To put it bluntly, teachers should be more open-minded in approaching lessons. Some teachers refuse to admit that learning is as much accident as by design. The effort that is put into creating perfectly formed lessons, while important, does little to drive learning. In my experience learning happened for my students, not as a result of the flawless design of my lesson, but as a result of the reflective experiences that I created for my students. To put it simply through much trial and error I discovered that learning only occurred on the far side of reflection (Schoemaker, Brilliant Mistakes 2011). This statement from Schoemaker made me realize that I was attempting to activate student learning through activity instead of thinking. And that this wasn't effective, it was student reflection that I was after not student learning.
With this realization I set out to create a different type of learner. A contemplative learner. This type of learner, in my estimation, was highly aware of their current state of learning, had a high reflective stamina, was willing to accept critical feedback, and had a growth mindset. This was the learner I wanted to create. So I made a list of of criteria that would show me if my students were becoming contemplative learners and if my students could become contemplative learners then the learning would take care of itself.
A contemplative learner will display the following qualities:
- They show evidence of serious questioning.
- They demonstrate self-awareness and honesty.
- They identify examples to support their speculation.
- They demonstrate strong reflective mechanics.
- They have an ability to synthesize differing ideas and show the relationships between concepts, prior and new knowledge.
But I realized that this was only half the battle, defining the qualities of a contemplative learner. The other half was to actually create these learners. To do that I had to be highly aware of the reflective experiences that I was giving the students. Remember Schoemaker says that learning only occurs on the far side of a reflective experience. So with that I realized I could control the learning by managing the type of reflective experience in which I was asking my students to engage. Below is a list of reflective experiences that I used to help create these contemplative learners.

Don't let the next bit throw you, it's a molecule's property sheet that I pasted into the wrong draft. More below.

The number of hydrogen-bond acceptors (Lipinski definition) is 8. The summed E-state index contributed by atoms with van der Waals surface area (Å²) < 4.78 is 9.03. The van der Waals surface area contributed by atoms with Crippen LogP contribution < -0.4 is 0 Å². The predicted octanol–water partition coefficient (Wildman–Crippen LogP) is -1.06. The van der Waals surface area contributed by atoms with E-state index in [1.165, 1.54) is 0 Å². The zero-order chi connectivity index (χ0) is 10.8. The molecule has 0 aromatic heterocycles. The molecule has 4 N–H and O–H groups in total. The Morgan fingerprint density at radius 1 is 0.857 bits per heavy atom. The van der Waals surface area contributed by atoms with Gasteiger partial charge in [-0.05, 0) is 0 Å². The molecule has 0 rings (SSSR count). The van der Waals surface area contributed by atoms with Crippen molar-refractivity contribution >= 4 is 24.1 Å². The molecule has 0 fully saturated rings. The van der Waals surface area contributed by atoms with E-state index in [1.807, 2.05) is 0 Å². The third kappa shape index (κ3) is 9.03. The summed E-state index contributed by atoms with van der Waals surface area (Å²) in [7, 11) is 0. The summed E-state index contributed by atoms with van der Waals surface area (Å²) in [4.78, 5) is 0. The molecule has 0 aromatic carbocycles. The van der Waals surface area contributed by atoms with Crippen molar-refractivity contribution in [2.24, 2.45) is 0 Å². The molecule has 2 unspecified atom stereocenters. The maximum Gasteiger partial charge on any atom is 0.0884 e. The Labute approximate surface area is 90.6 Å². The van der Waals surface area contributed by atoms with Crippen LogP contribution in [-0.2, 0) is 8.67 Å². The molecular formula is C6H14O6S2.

- Logistical Reflection: What was the assignment? When was it due? Did I get it turned in on time?
- Completion Reflection: Do I understand the parts of the assignment and how they connect? Did my response completely cover all parts of the assignment? Do I see where this fits in with what we are studying?
- Connection Reflection: How was this assignment similar to other assignments? (In this course or others). Do I see connections in content, product or process? Are there ways to adapt it to other assignments? Where could I use this (content, product or process) my life?
- Practical Reflection: Were the strategies, skills and procedures I used effective for this assignment? Do I see any patterns in how I approached my work - such as following an outline, keeping to deadlines? What were the results of the approach I used - was it efficient, or could I have eliminated or reorganized steps?
- Scientific Reflection: What are we learning and is it important? Did I do an effective job of communicating my learning to others? What have I learned about my strengths and my areas in need of improvement? How am I progressing as a learner?
- Personal Reflection: What suggestions from my teacher or my peer’s can I used to improve my learning? How can I adapt this content or skill to make a difference in my life?
- Active Reflection: How can I best use my strengths to improve? What steps should I take or resources should I use to meet my challenges?